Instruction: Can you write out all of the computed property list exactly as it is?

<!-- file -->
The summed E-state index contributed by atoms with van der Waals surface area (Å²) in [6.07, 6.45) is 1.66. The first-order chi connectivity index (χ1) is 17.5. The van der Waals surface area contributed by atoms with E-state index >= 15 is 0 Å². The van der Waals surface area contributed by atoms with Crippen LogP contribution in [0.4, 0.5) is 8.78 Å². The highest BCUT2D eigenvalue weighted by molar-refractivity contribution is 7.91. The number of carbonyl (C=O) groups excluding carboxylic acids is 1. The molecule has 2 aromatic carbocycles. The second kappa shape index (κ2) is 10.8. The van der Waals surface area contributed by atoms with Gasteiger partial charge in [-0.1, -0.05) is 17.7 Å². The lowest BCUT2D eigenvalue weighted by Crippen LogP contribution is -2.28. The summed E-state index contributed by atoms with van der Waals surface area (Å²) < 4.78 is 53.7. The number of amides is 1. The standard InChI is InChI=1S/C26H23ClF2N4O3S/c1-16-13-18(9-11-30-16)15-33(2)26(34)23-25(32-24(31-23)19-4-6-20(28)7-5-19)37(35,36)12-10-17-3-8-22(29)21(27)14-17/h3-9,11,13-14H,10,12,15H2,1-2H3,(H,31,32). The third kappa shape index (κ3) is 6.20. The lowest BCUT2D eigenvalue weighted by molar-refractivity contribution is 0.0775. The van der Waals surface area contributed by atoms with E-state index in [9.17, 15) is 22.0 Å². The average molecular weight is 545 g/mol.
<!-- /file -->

The summed E-state index contributed by atoms with van der Waals surface area (Å²) in [6.07, 6.45) is 1.66. The first-order chi connectivity index (χ1) is 17.5. The van der Waals surface area contributed by atoms with E-state index >= 15 is 0 Å². The van der Waals surface area contributed by atoms with Crippen LogP contribution in [0.4, 0.5) is 8.78 Å². The highest BCUT2D eigenvalue weighted by molar-refractivity contribution is 7.91. The number of carbonyl (C=O) groups excluding carboxylic acids is 1. The molecule has 2 aromatic carbocycles. The second kappa shape index (κ2) is 10.8. The van der Waals surface area contributed by atoms with Gasteiger partial charge in [-0.1, -0.05) is 17.7 Å². The lowest BCUT2D eigenvalue weighted by Crippen LogP contribution is -2.28. The summed E-state index contributed by atoms with van der Waals surface area (Å²) < 4.78 is 53.7. The number of amides is 1. The standard InChI is InChI=1S/C26H23ClF2N4O3S/c1-16-13-18(9-11-30-16)15-33(2)26(34)23-25(32-24(31-23)19-4-6-20(28)7-5-19)37(35,36)12-10-17-3-8-22(29)21(27)14-17/h3-9,11,13-14H,10,12,15H2,1-2H3,(H,31,32). The third kappa shape index (κ3) is 6.20. The lowest BCUT2D eigenvalue weighted by molar-refractivity contribution is 0.0775. The van der Waals surface area contributed by atoms with E-state index in [9.17, 15) is 22.0 Å². The average molecular weight is 545 g/mol.